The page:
BEST title of an article I have seen in ages: “You Don’t have a Disorder…. You have Feelings!” Isn’t it true that we have become a generation that believes we are supposed to feel good (or be happy) all of the time, and if we don’t, something is wrong with us?

On an episode of Jerry Seinfeld’s Comedians in Cars Getting Coffee, Jerry and his comedian companion beautifully covered the habit we all have now of complaining even of good experiences. We say things like, “I wasn’t blown away.” Someone asks us how our coffee is or our meal or the series we’re watching and we say with disappointment, “It’s okay…not the best,” as if we’re supposed to experience the best every time. Our expectation now is to be blown away by every encounter. Who told us we’re supposed to feel good all the time or have the best all the time or be impressed every time and if we’re not, we’re missing out on what others must be experiencing on a constant basis. It’s a lie. We’re making this stuff up. We are not being “jipped” of anything we were promised. We weren’t promised anything.

TIP #1: Don’t believe the lie! We’re not supposed to feel good all the time!

I don’t want to write another book. Please. No more books. But lately, I’ve been haunted by the title of one: There’s Nothing Wrong With You. I’ve lived long enough, mindfully enough, to know that if I don’t feel well it’s not what I am tempted to call depression; it’s called sleep deprivation. If I am overly sensitive and emotional and exhausted, then that is all it is. If I get a good sleep (or several good sleeps) and begin to feel rested again, my so-called depression lifts and things feel manageable again.

Most of us are sleep deprived, ingesting sleep stealers like caffeine, nicotine, alcohol, and technology, and because of that, we feel overwhelmed. We call it depression or some other disorder and I’m not sure why. What are we gaining by using labels and taking medication, doctor- or self-prescribed? What keeps us from recognizing that it’s just basic physiology…that it’s simply because we’re not sleeping well, not eating well, not exercising, and that the lack of proper self-regulated physiology (from good self-care) is at the heart of the matter. Is it because that makes us too responsible for our own feelings? Are we afraid to be responsible, to be at the helm of our feelings and lives?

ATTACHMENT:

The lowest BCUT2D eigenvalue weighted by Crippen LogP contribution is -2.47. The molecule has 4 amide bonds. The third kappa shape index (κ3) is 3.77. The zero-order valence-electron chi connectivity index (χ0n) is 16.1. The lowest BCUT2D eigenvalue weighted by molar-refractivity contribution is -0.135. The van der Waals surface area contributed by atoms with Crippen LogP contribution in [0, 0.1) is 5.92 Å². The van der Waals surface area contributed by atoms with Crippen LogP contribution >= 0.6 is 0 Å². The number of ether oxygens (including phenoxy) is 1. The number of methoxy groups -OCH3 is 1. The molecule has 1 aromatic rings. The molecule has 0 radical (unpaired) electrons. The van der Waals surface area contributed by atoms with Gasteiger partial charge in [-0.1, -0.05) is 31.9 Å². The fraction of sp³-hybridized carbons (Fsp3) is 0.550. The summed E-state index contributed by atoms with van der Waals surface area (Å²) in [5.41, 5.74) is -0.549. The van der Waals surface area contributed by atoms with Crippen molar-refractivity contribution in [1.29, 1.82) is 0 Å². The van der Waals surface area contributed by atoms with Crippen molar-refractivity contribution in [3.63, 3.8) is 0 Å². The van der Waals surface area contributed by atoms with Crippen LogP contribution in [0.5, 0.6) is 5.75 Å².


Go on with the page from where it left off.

When our physiology is in check, when balanced with proper sleep, nutrition, and exercise, we do okay. We don’t feel happy or good ALL THE TIME. We’re not going to be impressed or blown away ALL THE TIME. When our physiology is in balance from proper self-care, we’re simply more able to string together moments of feeling okay, satisfied, balanced, maybe even good. When we do feel better feelings, we need to savor them…really take them in… mark them in our mind and body and say to ourselves (and the people we’re with), this is one of those moments. Appreciate. Marinate. Fully allow. Be completely aware. These moments do happen sometimes, and when they do, the days of exhaustion and discomfort and restlessness can seem worth it. In that moment, for that moment, we get to feel glad we hung in there through the discomfort to take in the good.

TIP #2: Balance your physiology with more sleep, important supplements, healthy food, lots of water, and fun exercise.

Maybe we can’t always feel connected and understood and appreciated and purposeful the way we wish we could. But I have noticed that I can give to others what I’m not getting and when I do, I get closer to the feelings I want. When I need to feel my shame alleviated, I help to alleviate someone else’s. When I need to feel understood, I listen to others until I understand. I let them know I understand. I help them to notice that we are getting to connect, and that’s it; that’s all we get: Moments. We get to have them only when we are able to make ourselves aware that we are having them.

TIP #3: Give to others what you wish you could receive: support, understanding, compassion, fun.

And finally,

TIP #4: Practice when you can, the art of presence, the capacity to notice.

We’re really good at noticing when we’re NOT blown away, or when we are exhausted, but how good are we at noticing when something is okay if not good or great, or when we feel okay if not good or great? It’s a big word in medicine – interoception – the capacity to fully notice our physical sensations when we are at an equilibrium. Scientists have discovered that learning to attend to the moments when we feel okay is the magic key that unlocks the door to more moments that feel better. I’m going to be practicing interoception through the tools of 60 Seconds and mindfulness and meditation when I’m exercising or being in nature or connecting with someone. I hope you will too.